Format

Send to

Choose Destination
See comment in PubMed Commons below
Theor Med Bioeth. 2012 Jun;33(3):199-205. doi: 10.1007/s11017-012-9222-4.

Doing the best for one's child: satisficing versus optimizing parentalism.

Author information

1
City College, City University of New York, New York, NY, USA. jblustein@ccny.cuny.edu

Abstract

The maxim "parents should do what is in the best interests of their child" seems like an unassailable truth, and yet, as I argue here, there are serious problems with it when it is taken seriously. One problem concerns the sort of demands such a principle places on parents; the other concerns its larger social implications when conceived as part of a national policy for the rearing of children. The theory of parenting that creates these problems I call "optimizing parentalism." To avoid them, I define and defend a new and more morally appealing theory, "satisficing parentalism."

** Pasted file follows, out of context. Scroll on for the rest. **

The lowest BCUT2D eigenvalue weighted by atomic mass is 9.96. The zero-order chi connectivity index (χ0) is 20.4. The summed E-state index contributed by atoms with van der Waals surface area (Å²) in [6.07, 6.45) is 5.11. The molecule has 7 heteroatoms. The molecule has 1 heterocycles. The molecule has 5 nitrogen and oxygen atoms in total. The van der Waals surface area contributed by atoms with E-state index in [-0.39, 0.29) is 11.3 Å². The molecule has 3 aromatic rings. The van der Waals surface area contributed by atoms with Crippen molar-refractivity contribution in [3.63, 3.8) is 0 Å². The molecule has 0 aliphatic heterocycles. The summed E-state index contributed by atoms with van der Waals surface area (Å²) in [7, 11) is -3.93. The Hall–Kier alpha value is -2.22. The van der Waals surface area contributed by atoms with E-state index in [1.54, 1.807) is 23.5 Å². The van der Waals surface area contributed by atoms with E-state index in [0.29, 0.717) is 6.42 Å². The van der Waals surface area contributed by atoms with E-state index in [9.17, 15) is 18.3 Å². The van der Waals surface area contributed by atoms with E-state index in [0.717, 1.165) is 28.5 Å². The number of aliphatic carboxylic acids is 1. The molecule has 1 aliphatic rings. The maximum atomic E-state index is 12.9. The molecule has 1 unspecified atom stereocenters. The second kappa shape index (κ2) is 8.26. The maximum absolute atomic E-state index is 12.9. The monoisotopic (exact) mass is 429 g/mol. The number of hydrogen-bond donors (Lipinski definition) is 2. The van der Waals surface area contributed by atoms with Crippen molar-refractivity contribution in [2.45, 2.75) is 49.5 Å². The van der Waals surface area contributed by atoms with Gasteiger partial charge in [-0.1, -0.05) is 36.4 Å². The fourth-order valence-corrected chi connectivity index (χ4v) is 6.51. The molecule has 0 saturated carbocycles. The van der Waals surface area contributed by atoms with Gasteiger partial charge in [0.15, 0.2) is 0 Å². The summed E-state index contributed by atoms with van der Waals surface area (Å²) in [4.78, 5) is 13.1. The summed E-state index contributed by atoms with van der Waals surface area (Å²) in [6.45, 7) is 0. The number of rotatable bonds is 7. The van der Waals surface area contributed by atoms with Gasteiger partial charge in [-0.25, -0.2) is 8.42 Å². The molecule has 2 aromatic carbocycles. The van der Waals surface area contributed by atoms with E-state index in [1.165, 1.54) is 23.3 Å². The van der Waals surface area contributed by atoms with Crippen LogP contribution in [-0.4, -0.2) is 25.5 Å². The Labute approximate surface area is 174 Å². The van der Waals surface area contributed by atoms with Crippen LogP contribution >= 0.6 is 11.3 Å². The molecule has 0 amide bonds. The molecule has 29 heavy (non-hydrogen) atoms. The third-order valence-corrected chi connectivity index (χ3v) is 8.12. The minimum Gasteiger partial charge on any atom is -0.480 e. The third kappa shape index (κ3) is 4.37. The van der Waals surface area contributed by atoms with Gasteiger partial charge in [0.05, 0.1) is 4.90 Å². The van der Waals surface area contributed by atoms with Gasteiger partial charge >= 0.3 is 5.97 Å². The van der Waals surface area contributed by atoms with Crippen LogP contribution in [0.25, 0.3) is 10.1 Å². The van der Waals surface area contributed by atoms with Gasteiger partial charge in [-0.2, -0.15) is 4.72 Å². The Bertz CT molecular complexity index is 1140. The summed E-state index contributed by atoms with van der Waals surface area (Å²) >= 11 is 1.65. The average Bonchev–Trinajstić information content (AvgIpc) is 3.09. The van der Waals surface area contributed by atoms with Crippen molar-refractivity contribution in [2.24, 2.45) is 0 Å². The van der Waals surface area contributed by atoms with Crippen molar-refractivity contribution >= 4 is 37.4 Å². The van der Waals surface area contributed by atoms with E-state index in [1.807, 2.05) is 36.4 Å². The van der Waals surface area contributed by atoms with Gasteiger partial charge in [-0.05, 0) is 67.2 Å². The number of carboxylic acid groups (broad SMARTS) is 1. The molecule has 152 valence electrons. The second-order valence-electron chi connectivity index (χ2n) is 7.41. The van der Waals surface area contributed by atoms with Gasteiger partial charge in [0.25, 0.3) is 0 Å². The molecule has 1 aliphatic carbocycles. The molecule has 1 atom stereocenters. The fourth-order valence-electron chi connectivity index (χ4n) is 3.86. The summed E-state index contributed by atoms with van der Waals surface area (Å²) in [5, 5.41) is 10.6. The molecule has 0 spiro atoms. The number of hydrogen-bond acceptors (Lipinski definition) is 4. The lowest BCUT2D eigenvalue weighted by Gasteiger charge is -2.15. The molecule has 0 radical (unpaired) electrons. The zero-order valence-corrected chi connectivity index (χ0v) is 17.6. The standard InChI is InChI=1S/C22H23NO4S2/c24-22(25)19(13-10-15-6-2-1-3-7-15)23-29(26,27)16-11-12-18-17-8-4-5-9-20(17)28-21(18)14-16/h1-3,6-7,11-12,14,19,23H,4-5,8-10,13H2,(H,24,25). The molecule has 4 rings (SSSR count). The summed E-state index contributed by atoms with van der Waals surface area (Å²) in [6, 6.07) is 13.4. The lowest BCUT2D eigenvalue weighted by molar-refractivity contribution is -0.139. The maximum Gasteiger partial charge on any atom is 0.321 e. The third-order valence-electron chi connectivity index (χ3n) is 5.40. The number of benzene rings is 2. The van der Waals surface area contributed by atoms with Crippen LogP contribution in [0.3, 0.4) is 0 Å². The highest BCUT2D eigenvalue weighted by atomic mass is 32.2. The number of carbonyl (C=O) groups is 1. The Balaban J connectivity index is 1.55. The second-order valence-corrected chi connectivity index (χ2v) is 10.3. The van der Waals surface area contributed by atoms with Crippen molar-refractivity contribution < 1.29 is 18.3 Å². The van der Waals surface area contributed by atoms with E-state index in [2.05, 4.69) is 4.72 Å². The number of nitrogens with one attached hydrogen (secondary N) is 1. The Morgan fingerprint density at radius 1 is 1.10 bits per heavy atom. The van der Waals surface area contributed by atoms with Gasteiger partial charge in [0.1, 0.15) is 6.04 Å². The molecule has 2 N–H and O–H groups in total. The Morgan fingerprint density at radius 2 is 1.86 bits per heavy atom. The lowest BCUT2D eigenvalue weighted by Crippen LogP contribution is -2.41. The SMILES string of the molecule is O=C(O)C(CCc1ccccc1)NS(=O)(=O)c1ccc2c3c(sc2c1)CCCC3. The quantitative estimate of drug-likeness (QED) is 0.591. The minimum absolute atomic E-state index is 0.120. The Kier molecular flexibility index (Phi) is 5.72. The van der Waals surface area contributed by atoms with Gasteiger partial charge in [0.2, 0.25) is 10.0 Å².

PMID:
22588311
DOI:
10.1007/s11017-012-9222-4
[Indexed for MEDLINE]
PubMed Commons home

PubMed Commons

0 comments
How to join PubMed Commons

    Supplemental Content

    Full text links

    Icon for Springer
    Loading ...
    Support Center